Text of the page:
Companies & Sectors
DRT pulls up Diageo for delaying Mallya severance package details
Bengaluru : The Debt Recovery Tribunal (DRT) on Friday questioned liquor major Diageo for not yet submitting the specifics of $75 million severance package committed to embattled businessman Vijay Mallya.
 
"In my earlier ruling as well, I had directed the company (Diageo) to furnish the details of the severance package. Why it has not been placed before this court yet?" said DRT presiding officer C. R. Benakanahalli.
 
Benakanahalli directed Diageo to furnish the details of the severance package agreed with Mallya by May 12 in the hearing on applications filed by State Bank of India (SBI)-led bankers' consortium.
 
The SBI applied for first right on securing the $75 million severance package Mallya received on relinquishing the chairman's role at Diageo-owned United Spirits Limited (USL).
 
However, Benakanahalli overruled the bankers' demand to look into the case on a daily basis but promised to take it up on a priority basis. He posted the next hearing for June 2.
 
"As per the Supreme Court's direction, I have to complete the court proceedings into the matter in two months from the date of commencement of the hearing, so I will take the matter up on priority basis, not on daily basis, as I have many other cases pending before me, which also need timely disposal," he said.
 
Mallya's Kingfisher Airlines, grounded four years ago, owes more than Rs.9,000 crore to 17 banks.
 
Meanwhile, in an interview to Financial Times, Mallya said the charges against him are "preposterous" and that he was in "forced exile".
 
Mallya left for England on March 2, days before the bank consortium moved the Supreme Court to restrain him from leaving India.
 
Disclaimer: Information, facts or opinions expressed in this news article are presented as sourced from IANS and do not reflect views of Moneylife and hence Moneylife is not responsible or liable for the same. As a source and news provider, IANS is responsible for accuracy, completeness, suitability and validity of any information in this article.

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Corruption, uncertain policies remain key concerns on India: Moody's
Corruption, policy uncertainties and slow implementation have constrained our assessment of India's institutional strength
 
New Delhi : Fiscal consolidation and moderate inflation are definite pluses for India, but graft, uncertain policies and their weak execution remain key constraints, according to Moody's Investors Service.
 
In an e-mail interview with IANS, Marie Diron, senior vice president for the Sovereign Risk Group, said the agency's assessment of India is based on its own evaluation, as also that of the World Bank on government's effectiveness, rule of law and inflation control. This is what she said:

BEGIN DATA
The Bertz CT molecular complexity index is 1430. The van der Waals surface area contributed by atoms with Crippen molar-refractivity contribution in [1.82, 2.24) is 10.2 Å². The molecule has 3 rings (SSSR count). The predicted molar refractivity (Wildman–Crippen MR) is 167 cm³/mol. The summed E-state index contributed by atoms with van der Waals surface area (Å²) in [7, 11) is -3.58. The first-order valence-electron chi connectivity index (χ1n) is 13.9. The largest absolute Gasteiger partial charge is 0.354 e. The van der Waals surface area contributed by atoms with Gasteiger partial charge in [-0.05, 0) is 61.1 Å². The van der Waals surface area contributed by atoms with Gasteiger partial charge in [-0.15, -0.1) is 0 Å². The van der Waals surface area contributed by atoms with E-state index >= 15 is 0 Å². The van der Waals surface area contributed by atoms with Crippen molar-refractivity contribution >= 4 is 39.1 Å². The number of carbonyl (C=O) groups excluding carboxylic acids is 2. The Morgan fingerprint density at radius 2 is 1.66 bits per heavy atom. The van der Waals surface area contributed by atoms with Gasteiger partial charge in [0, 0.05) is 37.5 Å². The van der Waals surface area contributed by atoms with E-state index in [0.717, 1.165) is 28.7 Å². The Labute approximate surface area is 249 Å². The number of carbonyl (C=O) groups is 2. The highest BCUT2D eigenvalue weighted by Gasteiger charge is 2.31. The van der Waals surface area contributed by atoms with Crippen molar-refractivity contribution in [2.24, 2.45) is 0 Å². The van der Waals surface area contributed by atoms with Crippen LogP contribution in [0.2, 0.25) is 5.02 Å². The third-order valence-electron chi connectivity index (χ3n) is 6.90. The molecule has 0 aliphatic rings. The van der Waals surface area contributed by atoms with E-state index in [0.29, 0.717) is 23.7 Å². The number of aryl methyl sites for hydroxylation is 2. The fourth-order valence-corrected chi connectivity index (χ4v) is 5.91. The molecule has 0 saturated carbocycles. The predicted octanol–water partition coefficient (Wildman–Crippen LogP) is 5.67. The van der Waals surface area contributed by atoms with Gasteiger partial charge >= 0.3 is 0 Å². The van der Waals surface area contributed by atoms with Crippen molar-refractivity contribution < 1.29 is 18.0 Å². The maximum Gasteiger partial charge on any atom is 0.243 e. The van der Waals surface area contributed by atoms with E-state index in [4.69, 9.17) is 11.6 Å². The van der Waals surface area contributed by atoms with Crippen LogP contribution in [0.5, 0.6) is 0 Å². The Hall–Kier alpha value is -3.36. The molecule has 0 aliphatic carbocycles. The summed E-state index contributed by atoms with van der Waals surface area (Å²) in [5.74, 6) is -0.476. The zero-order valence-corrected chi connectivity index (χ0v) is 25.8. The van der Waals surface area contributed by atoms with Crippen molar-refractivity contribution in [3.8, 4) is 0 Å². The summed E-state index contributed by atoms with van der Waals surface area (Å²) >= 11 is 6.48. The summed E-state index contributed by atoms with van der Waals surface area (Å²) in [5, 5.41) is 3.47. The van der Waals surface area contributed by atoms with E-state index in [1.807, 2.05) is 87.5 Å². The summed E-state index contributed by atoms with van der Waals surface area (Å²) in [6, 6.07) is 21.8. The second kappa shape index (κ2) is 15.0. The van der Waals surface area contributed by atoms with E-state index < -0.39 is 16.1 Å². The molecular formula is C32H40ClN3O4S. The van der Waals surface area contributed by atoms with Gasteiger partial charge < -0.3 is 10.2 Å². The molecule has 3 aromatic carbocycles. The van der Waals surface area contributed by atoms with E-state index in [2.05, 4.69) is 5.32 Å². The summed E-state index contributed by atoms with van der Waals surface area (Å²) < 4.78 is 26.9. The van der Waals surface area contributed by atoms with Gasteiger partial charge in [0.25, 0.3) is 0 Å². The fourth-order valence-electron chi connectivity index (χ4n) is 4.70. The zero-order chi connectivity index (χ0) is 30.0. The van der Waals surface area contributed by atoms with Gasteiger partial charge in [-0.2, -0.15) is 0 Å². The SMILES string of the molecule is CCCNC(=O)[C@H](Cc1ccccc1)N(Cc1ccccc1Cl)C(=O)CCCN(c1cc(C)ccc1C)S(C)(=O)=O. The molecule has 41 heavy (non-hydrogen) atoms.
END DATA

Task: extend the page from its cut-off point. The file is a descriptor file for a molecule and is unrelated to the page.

"India's score are in the moderate range, reflecting checks and balances between the executive, legislature and judiciary, and increasing fiscal and monetary policy transparency," she said.
 
"However, corruption, policy uncertainties and slow implementation have constrained our assessment of India's institutional strength."
 
Moody's also expected fiscal consolidation to be gradual -- as a result of specific measures on which a consensus can be reached, rather than broad-ranging fiscal strategies. So high levels of government debt, at around 65 percent of GDP, will continue to be a constraint on India's rating.
 
"Besides the implications of fiscal policy for the government debt burden, the broad macroeconomic policy context has become more favourable to sustain growth. The government's repeated commitment to fiscal consolidation contributes to maintaining inflation at moderate level."
 
On the external sector, Diron said the impact on India of China's rebalancing, the general and economic developments there will be mainly indirect. This because the share of India's exports to China is much lower -- around 3.7 percent -- than for some other economies in the region.
 
"As a result, India would be affected by a slowdown in Chinese demand mainly to the extent that the global economy would be affected. Moreover, if such a slowdown were to lead to renewed falls in commodity prices, India as an importer of commodities would benefit," Diron said.
 
"Further, China's rebalancing may contribute to global volatility in capital flows. However, with narrower current account deficit financed by foreign direct investment, India is less vulnerable to a shift in investor sentiment and global capital flows than it would have been few years ago."
 
Diron's assessment comes against the backdrop of the caution by Moody's Investors Service that a prolonged worsening in asset quality of state-run banks was the main threat to India's sovereign credit profile, while suggesting that the government must recapitalise them with more money.
 
Moody's, which has given for India a credit rating at 'Baa3' -- or just a level above the junk category -- had said on Wednesday that it would consider a rating upgrade after 12-18 months, depending on improvement in macroeconomic parameters in India.